Monday, November 5, 2018

Heidegger's The Origin of the Work of Art in a nutshell

But how does all of this sum up, students often ask.  Here goes an attempt.  (Whatever I will say here will probably seem like an oversimplification or distortion to someone.)   For Heidegger the essence of art (great art is all he is interested in) is that it reveals truth.  But truth is not scientific or science-like in this case:  it is Being coming into unconcealment. But what is "Being"?  It is the inner meaning of things.  It is what we are no longer good at listening to.  It can be seen as the inner essence of things, if we understand essence in a much more dynamic and historically embedded way than allowed by Plato and Aristotle.  Heidegger is an atheist, but the most religious atheist I know.  In this regard he is somewhat like a Zen Buddhist who tries to get us to attend to things without presuppositions.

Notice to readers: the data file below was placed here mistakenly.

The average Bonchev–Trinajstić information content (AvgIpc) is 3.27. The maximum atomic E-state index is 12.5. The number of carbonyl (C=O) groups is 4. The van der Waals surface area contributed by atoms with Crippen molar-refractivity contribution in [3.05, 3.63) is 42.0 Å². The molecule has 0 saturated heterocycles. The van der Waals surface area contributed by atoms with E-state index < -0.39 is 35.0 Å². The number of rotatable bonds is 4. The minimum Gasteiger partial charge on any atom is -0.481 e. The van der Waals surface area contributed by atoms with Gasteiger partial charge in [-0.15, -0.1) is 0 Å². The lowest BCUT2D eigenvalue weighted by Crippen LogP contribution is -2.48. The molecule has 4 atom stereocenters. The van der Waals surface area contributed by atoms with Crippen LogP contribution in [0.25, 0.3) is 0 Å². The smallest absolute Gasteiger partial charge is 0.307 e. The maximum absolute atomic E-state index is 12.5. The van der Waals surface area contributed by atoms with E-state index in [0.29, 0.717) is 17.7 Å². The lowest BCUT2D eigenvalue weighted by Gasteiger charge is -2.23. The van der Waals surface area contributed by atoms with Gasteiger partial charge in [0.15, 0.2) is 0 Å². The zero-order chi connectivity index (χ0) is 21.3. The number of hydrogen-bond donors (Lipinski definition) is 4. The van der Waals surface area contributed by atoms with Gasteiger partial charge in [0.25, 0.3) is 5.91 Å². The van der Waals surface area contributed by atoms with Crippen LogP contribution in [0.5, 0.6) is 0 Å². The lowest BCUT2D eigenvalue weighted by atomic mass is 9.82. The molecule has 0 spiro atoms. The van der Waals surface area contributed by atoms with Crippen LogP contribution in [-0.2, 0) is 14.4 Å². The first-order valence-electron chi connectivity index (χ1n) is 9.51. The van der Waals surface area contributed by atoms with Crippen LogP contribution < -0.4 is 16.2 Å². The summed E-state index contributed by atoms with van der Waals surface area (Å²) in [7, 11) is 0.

In order to understand what art is we need to understand that it exists and thrives in an dynamic relation between artist, art object, and art (as in, the artworld) itself.  Heidegger's approach to understanding art, as with everything else, is both phenomenological and existential.  The phenomenological part is that he attempts to understand the essence (or, rather, the origin, the dynamic emerging) of something by way of a certain kind of observation and consequent description (phenomenological description.)  By doing this he interestingly arrives at a similar place to Dewey's.  Both philosophers believe that one should start with experience, and both understand experience as something that is rich and deep, not as a mere collection of data. To understand art, we have to start with our experience of art, but also with the experience of the artist, since it is the artist who experiences the creative process and gives rise to the product which we then experience.